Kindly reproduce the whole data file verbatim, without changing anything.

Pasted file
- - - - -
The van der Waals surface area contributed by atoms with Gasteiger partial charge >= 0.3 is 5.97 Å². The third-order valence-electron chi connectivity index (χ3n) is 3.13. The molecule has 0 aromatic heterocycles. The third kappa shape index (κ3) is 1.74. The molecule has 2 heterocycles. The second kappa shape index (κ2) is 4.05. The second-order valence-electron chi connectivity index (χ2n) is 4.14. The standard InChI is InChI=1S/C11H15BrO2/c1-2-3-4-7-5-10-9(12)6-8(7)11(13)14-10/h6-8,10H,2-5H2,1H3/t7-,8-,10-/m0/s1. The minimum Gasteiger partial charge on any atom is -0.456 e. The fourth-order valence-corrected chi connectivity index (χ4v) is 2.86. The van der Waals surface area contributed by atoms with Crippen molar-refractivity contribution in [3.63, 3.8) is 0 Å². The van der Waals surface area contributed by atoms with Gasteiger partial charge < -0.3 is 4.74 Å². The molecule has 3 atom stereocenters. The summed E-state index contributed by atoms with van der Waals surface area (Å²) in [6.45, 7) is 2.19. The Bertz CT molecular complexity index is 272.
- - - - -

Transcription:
The van der Waals surface area contributed by atoms with Gasteiger partial charge >= 0.3 is 5.97 Å². The third-order valence-electron chi connectivity index (χ3n) is 3.13. The molecule has 0 aromatic heterocycles. The third kappa shape index (κ3) is 1.74. The molecule has 2 heterocycles. The second kappa shape index (κ2) is 4.05. The second-order valence-electron chi connectivity index (χ2n) is 4.14. The standard InChI is InChI=1S/C11H15BrO2/c1-2-3-4-7-5-10-9(12)6-8(7)11(13)14-10/h6-8,10H,2-5H2,1H3/t7-,8-,10-/m0/s1. The minimum Gasteiger partial charge on any atom is -0.456 e. The fourth-order valence-corrected chi connectivity index (χ4v) is 2.86. The van der Waals surface area contributed by atoms with Crippen molar-refractivity contribution in [3.63, 3.8) is 0 Å². The van der Waals surface area contributed by atoms with Gasteiger partial charge < -0.3 is 4.74 Å². The molecule has 3 atom stereocenters. The summed E-state index contributed by atoms with van der Waals surface area (Å²) in [6.45, 7) is 2.19. The Bertz CT molecular complexity index is 272.